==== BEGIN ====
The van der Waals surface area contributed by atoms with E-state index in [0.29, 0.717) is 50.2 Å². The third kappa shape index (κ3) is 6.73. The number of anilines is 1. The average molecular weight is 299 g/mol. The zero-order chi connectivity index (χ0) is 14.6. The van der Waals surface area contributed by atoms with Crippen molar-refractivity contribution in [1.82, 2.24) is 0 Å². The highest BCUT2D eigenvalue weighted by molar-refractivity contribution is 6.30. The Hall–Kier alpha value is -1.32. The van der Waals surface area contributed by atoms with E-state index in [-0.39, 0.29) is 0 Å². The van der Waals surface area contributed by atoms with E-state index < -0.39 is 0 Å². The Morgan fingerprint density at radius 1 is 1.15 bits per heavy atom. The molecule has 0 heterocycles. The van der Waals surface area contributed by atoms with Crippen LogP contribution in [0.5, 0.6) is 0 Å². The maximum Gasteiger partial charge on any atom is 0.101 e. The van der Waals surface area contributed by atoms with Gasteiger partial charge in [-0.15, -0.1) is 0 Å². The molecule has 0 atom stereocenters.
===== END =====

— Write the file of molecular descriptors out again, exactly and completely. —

The van der Waals surface area contributed by atoms with E-state index in [0.29, 0.717) is 50.2 Å². The third kappa shape index (κ3) is 6.73. The number of anilines is 1. The average molecular weight is 299 g/mol. The zero-order chi connectivity index (χ0) is 14.6. The van der Waals surface area contributed by atoms with Crippen molar-refractivity contribution in [1.82, 2.24) is 0 Å². The highest BCUT2D eigenvalue weighted by molar-refractivity contribution is 6.30. The Hall–Kier alpha value is -1.32. The van der Waals surface area contributed by atoms with E-state index in [-0.39, 0.29) is 0 Å². The van der Waals surface area contributed by atoms with E-state index < -0.39 is 0 Å². The Morgan fingerprint density at radius 1 is 1.15 bits per heavy atom. The molecule has 0 heterocycles. The van der Waals surface area contributed by atoms with Crippen LogP contribution in [0.5, 0.6) is 0 Å². The maximum Gasteiger partial charge on any atom is 0.101 e. The van der Waals surface area contributed by atoms with Gasteiger partial charge in [-0.15, -0.1) is 0 Å². The molecule has 0 atom stereocenters.